Report by Robin Bhattacharyya, Leader of the UK team
The United Kingdom has entered the International Mathematical Olympiad (IMO) every year for nearly forty years now. There are surprisingly many other international competitions for mathematically talented school students, organised on a smaller and more regional basis. One of them, which has run since 1984, is the Balkan Mathematical Olympiad (which I will refer to as the BalkMO), which is for countries in South-East Europe. In the last couple of years the member countries of the BalkMO have invited one or two other teams to participate, and this year the UK was asked for the first time.
In the UK the British Mathematical Olympiad (BMO) is an examination taken by very bright school students; there are two rounds, with about one hundred students invited to take the second round, as a result of their scores in the first round. The UK selected its team of six for the BalkMO in February, on the basis of the scores in the BMO. In fact the selectors of the team were already familiar with many of these students from training camps which they had attended after getting high marks in contests in previous years.
An important point to make is that to give more people a chance to experience an Olympiad, we deliberately did not select the four people at that time thought most likely to be IMO team members; in fact all four went on to achieve at least a silver medal in IMO 2005. As far as I can tell, most of the other teams did send their strongest teams. Certainly the twenty-four participants at the IMO from Romania, Moldova, Turkey and Albania consisted of twenty-three who had been at the BalkMO, plus one other who had been selected for the BalkMO but who could not make it. We finished 11th out of 14 teams in Iaşi, while of the competing countries only Romania, Hungary and Bulgaria finished ahead of us in the IMO in Mexico later in 2005.
The team chosen in February, with ages in brackets, was :
|Konrad Dąbrowski||(17)||(Clitheroe Royal Grammar School)|
|Chris Kerr||(18)||(Winchester College)|
|Edward Newkirk||(18)||(an international school)|
|Jack Shotton||(15)||(Portsmouth Grammar School)|
|Lee Zhao||(16)||(Nottingham High School)|
|Bo Zheng||(17)||(Glasgow Academy)|
The team leader was Robin Bhattacharyya (a teacher at Highgate School) and the deputy leader was Amanda Turner (a graduate student at Cambridge University).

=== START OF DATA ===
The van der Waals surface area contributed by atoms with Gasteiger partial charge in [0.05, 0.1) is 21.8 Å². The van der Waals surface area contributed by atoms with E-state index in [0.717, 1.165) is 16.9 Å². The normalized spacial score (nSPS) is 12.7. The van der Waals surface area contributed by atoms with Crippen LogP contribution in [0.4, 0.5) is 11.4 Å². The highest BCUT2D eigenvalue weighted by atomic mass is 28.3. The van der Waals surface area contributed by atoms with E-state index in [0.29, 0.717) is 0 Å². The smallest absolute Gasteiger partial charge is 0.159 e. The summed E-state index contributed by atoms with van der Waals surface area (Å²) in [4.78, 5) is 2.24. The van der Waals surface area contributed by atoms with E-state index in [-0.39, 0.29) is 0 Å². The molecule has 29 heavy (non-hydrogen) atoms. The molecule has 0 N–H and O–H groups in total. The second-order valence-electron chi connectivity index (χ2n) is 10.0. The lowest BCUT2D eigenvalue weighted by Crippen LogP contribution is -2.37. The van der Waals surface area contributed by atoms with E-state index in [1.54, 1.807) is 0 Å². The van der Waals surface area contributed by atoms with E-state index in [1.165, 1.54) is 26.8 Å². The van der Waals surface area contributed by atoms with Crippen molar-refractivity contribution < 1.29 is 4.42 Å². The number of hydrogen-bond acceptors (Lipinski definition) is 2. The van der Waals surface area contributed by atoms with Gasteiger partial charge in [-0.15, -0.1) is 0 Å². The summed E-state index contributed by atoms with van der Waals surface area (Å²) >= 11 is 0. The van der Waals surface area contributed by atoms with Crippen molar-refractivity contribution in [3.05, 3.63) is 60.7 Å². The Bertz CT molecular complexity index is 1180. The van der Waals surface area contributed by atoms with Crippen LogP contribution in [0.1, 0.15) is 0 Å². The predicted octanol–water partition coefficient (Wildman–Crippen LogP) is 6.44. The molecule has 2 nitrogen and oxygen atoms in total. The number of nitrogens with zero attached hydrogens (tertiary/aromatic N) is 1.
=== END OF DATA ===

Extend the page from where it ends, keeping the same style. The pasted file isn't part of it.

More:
I have to admit that my knowledge of the city of Iaşi was very sketchy back in February, but we discovered that it has more than 300,000 people, is a former capital city of Romania and is culturally as important as anywhere in the country. Iaşi airport however must be one of the quieter ones in the world, with just two flights coming in each day, one from Bucharest and one from Timişoara. The Bucharest flight seated only 48 people so we were relieved to find that we could book for eight people on the right day. At least two teams were too late in booking, and had to take a six or seven hour train journey instead, after flying to Bucharest. Other teams were even slower, arriving by bus from their home countries, or in one case travelling by a combination of transport taking over two and a half days !
We set out early on Wednesday morning from Heathrow, which meant some very early starts – about 4.30am for Lee, but he wasn’t too tired to chat very enthusiastically while we waited at the airport. Only Amanda had been to Romania before, and she hadn’t visited Iaşi, so it felt like quite an adventure for all of us. We would be meeting people from many countries that we would not normally ever meet someone from.
We had a few hours to kill at Bucharest’s airport, where we met the Hungarian team who were waiting for the same flight on to Iaşi. Many of our team already knew members of the Hungarian team from December (2004) when there had been a joint training camp in Hungary for Olympiad squad members from both countries. Unfortunately someone had brought some playing cards, and a game of Mao ensued among the students from both teams, despite disapproval from the UK leadership for that particular game.
We got to Iaşi very late at night, and while the team and Amanda went to their hotel to find dinner ready for them, I went straight into a Jury Meeting at my hotel, where the leaders were given the 17 problems that had been shortlisted for the tournament, as well as some very useful maps and other information about the Olympiad. We were to be given the solutions to the problems the following morning, which gave us a bit of time to try to work through some of them. There were some very nice problems that various countries had submitted, with a spread of problems from the four main areas of Olympiad question mathematics – geometry, number theory, algebra and combinatorics.
I was delighted to find dinner set out in my very pleasant hotel room when I eventually got there, after midnight, and I had a go at some of the questions while enjoying the view of Iaşi from my tenth floor window, before getting some much needed sleep.
The opening ceremony was held in a splendid auditorium in the university in Iaşi, with the mayor of Iaşi and other local dignitaries present; local TV was there too. It was very pleasing to see how proud the city was to host the event and how genuinely happy the speakers were that Iaşi had been chosen. Romania held the first ever IMO in 1959 and they have been very enthusiastic (and successful) Olympiad participants since then. There were banners advertising the Olympiad hanging above roads around the city, and even the tram drivers knew that this mathematics competition was taking place.
I was on a balcony with the other leaders, while the students, who had of course not yet seen the shortlisted problems, were below. Straight after the ceremony the leaders were taken by coach to an unknown location – so unknown that I still have no idea where we went, except that it was in a nice big house somewhere in the middle of agricultural land just over half an hour’s drive from the city.